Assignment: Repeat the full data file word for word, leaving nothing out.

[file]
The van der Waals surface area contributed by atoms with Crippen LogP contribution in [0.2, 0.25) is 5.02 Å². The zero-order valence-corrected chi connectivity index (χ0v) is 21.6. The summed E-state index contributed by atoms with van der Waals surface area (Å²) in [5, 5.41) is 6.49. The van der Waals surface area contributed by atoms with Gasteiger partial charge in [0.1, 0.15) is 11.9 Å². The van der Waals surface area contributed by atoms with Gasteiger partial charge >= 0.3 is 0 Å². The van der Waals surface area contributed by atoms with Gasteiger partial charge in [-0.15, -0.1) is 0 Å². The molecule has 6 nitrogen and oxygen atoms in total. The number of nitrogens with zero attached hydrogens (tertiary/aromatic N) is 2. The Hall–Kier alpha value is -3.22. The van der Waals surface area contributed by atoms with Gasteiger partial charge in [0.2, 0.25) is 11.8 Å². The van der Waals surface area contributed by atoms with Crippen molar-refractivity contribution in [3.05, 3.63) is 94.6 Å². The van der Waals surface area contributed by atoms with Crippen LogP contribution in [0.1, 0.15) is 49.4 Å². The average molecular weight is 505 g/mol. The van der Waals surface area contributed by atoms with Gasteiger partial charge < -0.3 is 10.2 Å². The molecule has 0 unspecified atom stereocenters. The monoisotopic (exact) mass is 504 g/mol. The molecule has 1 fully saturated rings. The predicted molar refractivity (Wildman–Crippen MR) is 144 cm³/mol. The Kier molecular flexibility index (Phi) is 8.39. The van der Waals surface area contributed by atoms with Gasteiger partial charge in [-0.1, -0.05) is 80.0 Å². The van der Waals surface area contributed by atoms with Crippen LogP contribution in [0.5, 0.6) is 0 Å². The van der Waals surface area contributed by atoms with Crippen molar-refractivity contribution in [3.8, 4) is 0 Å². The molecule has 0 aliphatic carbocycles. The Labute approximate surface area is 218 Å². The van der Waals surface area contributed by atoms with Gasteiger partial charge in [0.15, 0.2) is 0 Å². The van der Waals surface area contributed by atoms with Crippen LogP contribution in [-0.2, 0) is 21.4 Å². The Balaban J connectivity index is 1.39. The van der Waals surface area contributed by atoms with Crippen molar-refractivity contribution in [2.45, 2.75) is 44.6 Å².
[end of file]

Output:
The van der Waals surface area contributed by atoms with Crippen LogP contribution in [0.2, 0.25) is 5.02 Å². The zero-order valence-corrected chi connectivity index (χ0v) is 21.6. The summed E-state index contributed by atoms with van der Waals surface area (Å²) in [5, 5.41) is 6.49. The van der Waals surface area contributed by atoms with Gasteiger partial charge in [0.1, 0.15) is 11.9 Å². The van der Waals surface area contributed by atoms with Gasteiger partial charge >= 0.3 is 0 Å². The van der Waals surface area contributed by atoms with Gasteiger partial charge in [-0.15, -0.1) is 0 Å². The molecule has 6 nitrogen and oxygen atoms in total. The number of nitrogens with zero attached hydrogens (tertiary/aromatic N) is 2. The Hall–Kier alpha value is -3.22. The van der Waals surface area contributed by atoms with Gasteiger partial charge in [0.2, 0.25) is 11.8 Å². The van der Waals surface area contributed by atoms with Crippen molar-refractivity contribution in [3.05, 3.63) is 94.6 Å². The van der Waals surface area contributed by atoms with Crippen LogP contribution in [0.1, 0.15) is 49.4 Å². The average molecular weight is 505 g/mol. The van der Waals surface area contributed by atoms with Gasteiger partial charge < -0.3 is 10.2 Å². The molecule has 0 unspecified atom stereocenters. The monoisotopic (exact) mass is 504 g/mol. The molecule has 1 fully saturated rings. The predicted molar refractivity (Wildman–Crippen MR) is 144 cm³/mol. The Kier molecular flexibility index (Phi) is 8.39. The van der Waals surface area contributed by atoms with Gasteiger partial charge in [-0.1, -0.05) is 80.0 Å². The van der Waals surface area contributed by atoms with Crippen LogP contribution in [0.5, 0.6) is 0 Å². The van der Waals surface area contributed by atoms with Crippen molar-refractivity contribution in [3.8, 4) is 0 Å². The molecule has 0 aliphatic carbocycles. The Labute approximate surface area is 218 Å². The van der Waals surface area contributed by atoms with Gasteiger partial charge in [0.15, 0.2) is 0 Å². The van der Waals surface area contributed by atoms with Crippen LogP contribution in [-0.2, 0) is 21.4 Å². The Balaban J connectivity index is 1.39. The van der Waals surface area contributed by atoms with Crippen molar-refractivity contribution in [2.45, 2.75) is 44.6 Å².